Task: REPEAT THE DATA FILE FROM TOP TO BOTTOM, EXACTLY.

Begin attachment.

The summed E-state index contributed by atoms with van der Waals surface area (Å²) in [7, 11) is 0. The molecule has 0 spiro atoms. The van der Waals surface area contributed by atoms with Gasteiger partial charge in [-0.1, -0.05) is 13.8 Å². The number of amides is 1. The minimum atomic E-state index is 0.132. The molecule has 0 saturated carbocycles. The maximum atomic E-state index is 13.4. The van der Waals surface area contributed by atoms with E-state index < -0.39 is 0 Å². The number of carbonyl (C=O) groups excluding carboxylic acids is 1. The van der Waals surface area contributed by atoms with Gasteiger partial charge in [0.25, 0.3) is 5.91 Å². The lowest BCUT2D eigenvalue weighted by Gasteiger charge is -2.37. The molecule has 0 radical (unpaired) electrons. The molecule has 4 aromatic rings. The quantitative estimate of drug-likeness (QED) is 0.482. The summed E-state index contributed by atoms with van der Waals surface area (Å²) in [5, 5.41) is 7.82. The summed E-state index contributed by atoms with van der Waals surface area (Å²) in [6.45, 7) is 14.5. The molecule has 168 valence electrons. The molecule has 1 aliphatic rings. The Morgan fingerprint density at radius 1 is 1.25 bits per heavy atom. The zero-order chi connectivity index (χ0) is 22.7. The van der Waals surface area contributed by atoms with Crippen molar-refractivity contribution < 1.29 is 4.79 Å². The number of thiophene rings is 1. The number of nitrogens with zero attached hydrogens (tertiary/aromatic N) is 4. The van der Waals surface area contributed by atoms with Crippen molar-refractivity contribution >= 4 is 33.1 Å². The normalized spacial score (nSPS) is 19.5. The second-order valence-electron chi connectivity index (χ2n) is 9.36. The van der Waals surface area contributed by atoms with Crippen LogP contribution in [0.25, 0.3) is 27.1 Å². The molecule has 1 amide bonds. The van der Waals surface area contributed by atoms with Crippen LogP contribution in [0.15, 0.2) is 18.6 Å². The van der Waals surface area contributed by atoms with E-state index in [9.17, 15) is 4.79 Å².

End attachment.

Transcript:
The summed E-state index contributed by atoms with van der Waals surface area (Å²) in [7, 11) is 0. The molecule has 0 spiro atoms. The van der Waals surface area contributed by atoms with Gasteiger partial charge in [-0.1, -0.05) is 13.8 Å². The number of amides is 1. The minimum atomic E-state index is 0.132. The molecule has 0 saturated carbocycles. The maximum atomic E-state index is 13.4. The van der Waals surface area contributed by atoms with E-state index < -0.39 is 0 Å². The number of carbonyl (C=O) groups excluding carboxylic acids is 1. The van der Waals surface area contributed by atoms with Gasteiger partial charge in [0.25, 0.3) is 5.91 Å². The lowest BCUT2D eigenvalue weighted by Gasteiger charge is -2.37. The molecule has 0 radical (unpaired) electrons. The molecule has 4 aromatic rings. The quantitative estimate of drug-likeness (QED) is 0.482. The summed E-state index contributed by atoms with van der Waals surface area (Å²) in [5, 5.41) is 7.82. The summed E-state index contributed by atoms with van der Waals surface area (Å²) in [6.45, 7) is 14.5. The molecule has 168 valence electrons. The molecule has 1 aliphatic rings. The Morgan fingerprint density at radius 1 is 1.25 bits per heavy atom. The zero-order chi connectivity index (χ0) is 22.7. The van der Waals surface area contributed by atoms with Crippen molar-refractivity contribution < 1.29 is 4.79 Å². The number of thiophene rings is 1. The number of nitrogens with zero attached hydrogens (tertiary/aromatic N) is 4. The van der Waals surface area contributed by atoms with Crippen molar-refractivity contribution >= 4 is 33.1 Å². The normalized spacial score (nSPS) is 19.5. The second-order valence-electron chi connectivity index (χ2n) is 9.36. The van der Waals surface area contributed by atoms with Crippen LogP contribution in [0.25, 0.3) is 27.1 Å². The molecule has 1 amide bonds. The van der Waals surface area contributed by atoms with Crippen LogP contribution in [0.15, 0.2) is 18.6 Å². The van der Waals surface area contributed by atoms with E-state index in [9.17, 15) is 4.79 Å².